The M8 GTE is unquestionably a marvellous machine to behold and a technical master class. We will be waiting with bated breath for the launch of the production model and will be biting our nails on race day whilst the BMW M8 GTE makes its way around the boxing ring called Le Mans.

 

Twice as nice? – 2018 BMW X2

The popularity of the SUV has created an age where we have consumers in their numbers moving away from the traditional sedan style of car, and with the estate concept proving to be too reminiscent of a hearse to the South African market; the move to the SUV has almost become the go-to. The categories and subcategories, being numerous, make it hard to keep up with the manufacturer’s response to demand, with Crossover SUV’s, large SUV’s, compact SUV’s all making things a bit confusing.  

This ethos has led to the rather obvious move by BMW to create the X2. Based on the Current underpinnings of the 2-Series Active Tourer and the MINI Countryman, it falls in between the X1 and X3.  The BMW X2 will take on the likes of the Volvo XC40 and the Range Rover Evoque as a compact and stylish coupe-style SUV. Well, SAV or Sports Activity Vehicle in the case of  the BMW. The X2 is a sporty alternative to the more grown-up X3 and offers a sleek and sporty roofline and presence that is appealing and muscular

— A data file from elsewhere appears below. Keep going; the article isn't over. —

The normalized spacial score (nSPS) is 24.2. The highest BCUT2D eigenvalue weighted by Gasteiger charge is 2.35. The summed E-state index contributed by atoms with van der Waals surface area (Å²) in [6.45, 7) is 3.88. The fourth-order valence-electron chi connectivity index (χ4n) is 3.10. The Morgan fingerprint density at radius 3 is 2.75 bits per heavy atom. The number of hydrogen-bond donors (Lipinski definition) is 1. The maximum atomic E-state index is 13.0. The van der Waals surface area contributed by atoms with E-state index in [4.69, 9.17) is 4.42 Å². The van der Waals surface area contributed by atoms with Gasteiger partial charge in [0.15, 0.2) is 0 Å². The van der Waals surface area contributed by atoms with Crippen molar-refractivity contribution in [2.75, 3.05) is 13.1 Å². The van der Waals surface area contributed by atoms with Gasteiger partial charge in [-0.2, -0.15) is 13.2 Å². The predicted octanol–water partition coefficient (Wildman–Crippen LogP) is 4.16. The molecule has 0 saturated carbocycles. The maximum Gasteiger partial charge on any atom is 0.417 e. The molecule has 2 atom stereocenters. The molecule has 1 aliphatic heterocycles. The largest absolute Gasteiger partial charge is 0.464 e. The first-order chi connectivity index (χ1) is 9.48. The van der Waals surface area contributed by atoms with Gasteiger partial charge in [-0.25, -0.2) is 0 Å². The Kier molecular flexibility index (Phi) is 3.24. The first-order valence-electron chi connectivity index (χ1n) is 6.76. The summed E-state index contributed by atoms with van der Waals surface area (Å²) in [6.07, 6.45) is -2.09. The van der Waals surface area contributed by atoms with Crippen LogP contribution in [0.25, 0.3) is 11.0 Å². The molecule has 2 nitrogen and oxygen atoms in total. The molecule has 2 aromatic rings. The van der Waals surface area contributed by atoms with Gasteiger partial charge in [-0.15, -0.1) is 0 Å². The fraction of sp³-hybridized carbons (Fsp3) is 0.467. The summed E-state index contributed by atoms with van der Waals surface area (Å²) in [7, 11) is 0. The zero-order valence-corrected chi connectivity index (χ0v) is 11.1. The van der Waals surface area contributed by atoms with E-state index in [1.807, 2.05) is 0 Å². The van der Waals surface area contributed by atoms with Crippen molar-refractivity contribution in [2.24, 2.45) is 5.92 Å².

Trim Levels

The BMW X2 will be available in three trim levels, namely – base, M sport and the M-Sport X which will allow for different levels of specification and customisation as the owner so desires, ergo creating various looks and enhancing the visually striking elements.  BMW X2 South Africa

Drivetrain options

Upon the launch of the BMW X2, the option of either BMW’s 2.0-litre petrol motor in the sDrive 2.0i offering 141 kW and the 147 kW for the xDrive 2.0d diesel will be available. Fuel consumption for the petrol is a claimed 5.9l/100 km in the combined cycle and a rather diminutive 4.8l/100 km for the diesel.  Standard on the xDrive 2.0d is the xDrive intelligent all-wheel drive and the eight-speed Steptronic transmission. The petrol model is fitted with a sporty seven-speed dual-clutch transmission.